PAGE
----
Moran Gets Lost in Translation
- By Ciara Bartlam
- Apr. 19 2012 00:00
- Last edited 21:14
ST. PETERSBURG — Irish comedian and actor Dylan Moran, became the first high-profile English-speaking comedian to perform stand-up in Russia last week with two shows in St. Petersburg.
Moran's performances on Thursday and Saturday evenings at Chaplin Hall were part of a joint experiment organized by two comedians from the TV show "Comedy Club" and British agency Just for Laughs Live.
Russian comedy shows remain a very different beast from those seen in Britain and the United States, often more staid and less mobile, although "Comedy Club's" television success in recent years has sparked a growth in stand-up nights.
"Hopefully this will open the door to bringing Russian comedians over to the U.K., to broaden our horizons even further," said Nick Handford, a spokesman for Just for Laughs Live. He said comedians were interested in taking part because "Russian stand-up is such a learning experience that it is immediately interesting for anybody coming here."
Moran, 40, is one the best-known stand-ups in Britain, winning the Perrier comedy award at the Edinburgh festival when he was only 24. He is also known for playing the heavy-drinking nihilistic shop owner in "Black Books," a popular television comedy series.
"I may have built up in my head the differences between East and West and thought, 'I must find out what works here' just because I don't know it," Moran said in an interview before his second show. "I didn't want to go on and be talking to myself; I wanted to be talking to people about the reality of their lives," he added.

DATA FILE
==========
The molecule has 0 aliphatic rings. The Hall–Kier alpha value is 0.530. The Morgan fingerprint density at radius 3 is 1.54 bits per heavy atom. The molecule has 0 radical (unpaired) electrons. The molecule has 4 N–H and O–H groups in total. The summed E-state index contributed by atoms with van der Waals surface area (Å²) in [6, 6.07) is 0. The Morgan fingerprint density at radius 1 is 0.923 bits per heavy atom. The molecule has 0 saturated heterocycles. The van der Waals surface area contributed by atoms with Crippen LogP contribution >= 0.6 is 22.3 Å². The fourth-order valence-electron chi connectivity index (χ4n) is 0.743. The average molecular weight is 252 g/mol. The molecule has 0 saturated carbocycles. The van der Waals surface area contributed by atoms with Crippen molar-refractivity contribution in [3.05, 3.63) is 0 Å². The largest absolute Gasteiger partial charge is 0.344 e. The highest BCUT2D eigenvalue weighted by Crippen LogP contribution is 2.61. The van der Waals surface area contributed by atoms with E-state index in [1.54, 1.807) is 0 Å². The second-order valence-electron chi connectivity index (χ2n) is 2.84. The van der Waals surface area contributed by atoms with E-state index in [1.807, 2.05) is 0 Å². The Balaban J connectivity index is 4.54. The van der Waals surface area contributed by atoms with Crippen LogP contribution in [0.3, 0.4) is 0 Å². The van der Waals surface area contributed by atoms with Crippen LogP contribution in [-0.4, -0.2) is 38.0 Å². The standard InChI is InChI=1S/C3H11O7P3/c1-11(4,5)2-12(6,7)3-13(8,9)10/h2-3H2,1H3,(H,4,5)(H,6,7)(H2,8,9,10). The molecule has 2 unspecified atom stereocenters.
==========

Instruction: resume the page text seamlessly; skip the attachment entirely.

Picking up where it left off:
He didn't avoid controversial subjects such as the city's new law banning "homosexual propaganda" to imprisoned oil tycoon Mikhail Khodorkovsky and was well received, but the language barrier often proved insurmountable.
His act was simultaneously translated through earphones to the non-English-speaking portion of the audience, but at one point, having got tied up while explaining that a hat box is a box of hats, he exclaimed, "I don't know why I'm repeating myself thinking it will be any clearer!"
One difficulty, Moran said was that while in the West people laugh out loud, Russians tended to clap as a sign of approval. "Russian people obviously laugh through their hands. I wonder, do you also cry through your knees?" he joked.
At the end, the cultural differences seemed too much for the comedian and he ended, visibly disappointed, telling his audience that they seemed to have become "disconnected."
"We just wanted to see whether it would work. You can't have everything you want, and it might not be the best gig, but that's not the point" said Moran, after the gig, "The point is just: Can we make this work somehow? We're at that stage, you know, very early days in the lab."
The lab work will continue, organizers say, with more Western comedians set to come to Russia.